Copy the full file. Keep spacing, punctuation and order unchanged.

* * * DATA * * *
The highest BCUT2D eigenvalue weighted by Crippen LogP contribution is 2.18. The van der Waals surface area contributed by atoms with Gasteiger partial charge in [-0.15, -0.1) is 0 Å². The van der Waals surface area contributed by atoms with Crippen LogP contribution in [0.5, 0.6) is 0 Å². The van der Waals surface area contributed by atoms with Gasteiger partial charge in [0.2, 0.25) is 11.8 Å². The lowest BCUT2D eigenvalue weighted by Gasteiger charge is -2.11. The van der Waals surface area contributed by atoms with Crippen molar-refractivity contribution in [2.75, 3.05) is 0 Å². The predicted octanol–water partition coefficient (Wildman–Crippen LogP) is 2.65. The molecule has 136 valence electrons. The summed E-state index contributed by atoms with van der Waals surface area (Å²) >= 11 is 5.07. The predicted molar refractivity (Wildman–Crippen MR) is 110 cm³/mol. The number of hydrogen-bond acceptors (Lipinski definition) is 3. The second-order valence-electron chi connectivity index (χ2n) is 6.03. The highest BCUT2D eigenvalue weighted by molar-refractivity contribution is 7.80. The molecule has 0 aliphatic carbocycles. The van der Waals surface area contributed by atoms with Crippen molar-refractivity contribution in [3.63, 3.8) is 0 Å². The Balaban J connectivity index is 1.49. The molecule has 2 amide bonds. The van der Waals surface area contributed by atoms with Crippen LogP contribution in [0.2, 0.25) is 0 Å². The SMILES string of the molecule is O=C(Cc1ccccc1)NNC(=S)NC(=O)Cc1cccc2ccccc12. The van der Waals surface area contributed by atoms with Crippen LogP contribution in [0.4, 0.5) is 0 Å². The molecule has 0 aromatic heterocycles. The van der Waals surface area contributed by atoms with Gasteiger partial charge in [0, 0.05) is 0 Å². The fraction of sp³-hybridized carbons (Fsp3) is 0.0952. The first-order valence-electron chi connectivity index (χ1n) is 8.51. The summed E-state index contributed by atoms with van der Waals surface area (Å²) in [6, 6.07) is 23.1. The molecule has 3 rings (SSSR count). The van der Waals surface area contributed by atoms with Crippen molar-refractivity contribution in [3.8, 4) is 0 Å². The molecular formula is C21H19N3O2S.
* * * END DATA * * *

The highest BCUT2D eigenvalue weighted by Crippen LogP contribution is 2.18. The van der Waals surface area contributed by atoms with Gasteiger partial charge in [-0.15, -0.1) is 0 Å². The van der Waals surface area contributed by atoms with Crippen LogP contribution in [0.5, 0.6) is 0 Å². The van der Waals surface area contributed by atoms with Gasteiger partial charge in [0.2, 0.25) is 11.8 Å². The lowest BCUT2D eigenvalue weighted by Gasteiger charge is -2.11. The van der Waals surface area contributed by atoms with Crippen molar-refractivity contribution in [2.75, 3.05) is 0 Å². The predicted octanol–water partition coefficient (Wildman–Crippen LogP) is 2.65. The molecule has 136 valence electrons. The summed E-state index contributed by atoms with van der Waals surface area (Å²) >= 11 is 5.07. The predicted molar refractivity (Wildman–Crippen MR) is 110 cm³/mol. The number of hydrogen-bond acceptors (Lipinski definition) is 3. The second-order valence-electron chi connectivity index (χ2n) is 6.03. The highest BCUT2D eigenvalue weighted by molar-refractivity contribution is 7.80. The molecule has 0 aliphatic carbocycles. The van der Waals surface area contributed by atoms with Crippen molar-refractivity contribution in [3.63, 3.8) is 0 Å². The Balaban J connectivity index is 1.49. The molecule has 2 amide bonds. The van der Waals surface area contributed by atoms with Crippen LogP contribution in [0.2, 0.25) is 0 Å². The SMILES string of the molecule is O=C(Cc1ccccc1)NNC(=S)NC(=O)Cc1cccc2ccccc12. The van der Waals surface area contributed by atoms with Crippen LogP contribution in [0.4, 0.5) is 0 Å². The molecule has 0 aromatic heterocycles. The van der Waals surface area contributed by atoms with Gasteiger partial charge in [0, 0.05) is 0 Å². The fraction of sp³-hybridized carbons (Fsp3) is 0.0952. The first-order valence-electron chi connectivity index (χ1n) is 8.51. The summed E-state index contributed by atoms with van der Waals surface area (Å²) in [6, 6.07) is 23.1. The molecule has 3 rings (SSSR count). The van der Waals surface area contributed by atoms with Crippen molar-refractivity contribution in [3.8, 4) is 0 Å². The molecular formula is C21H19N3O2S.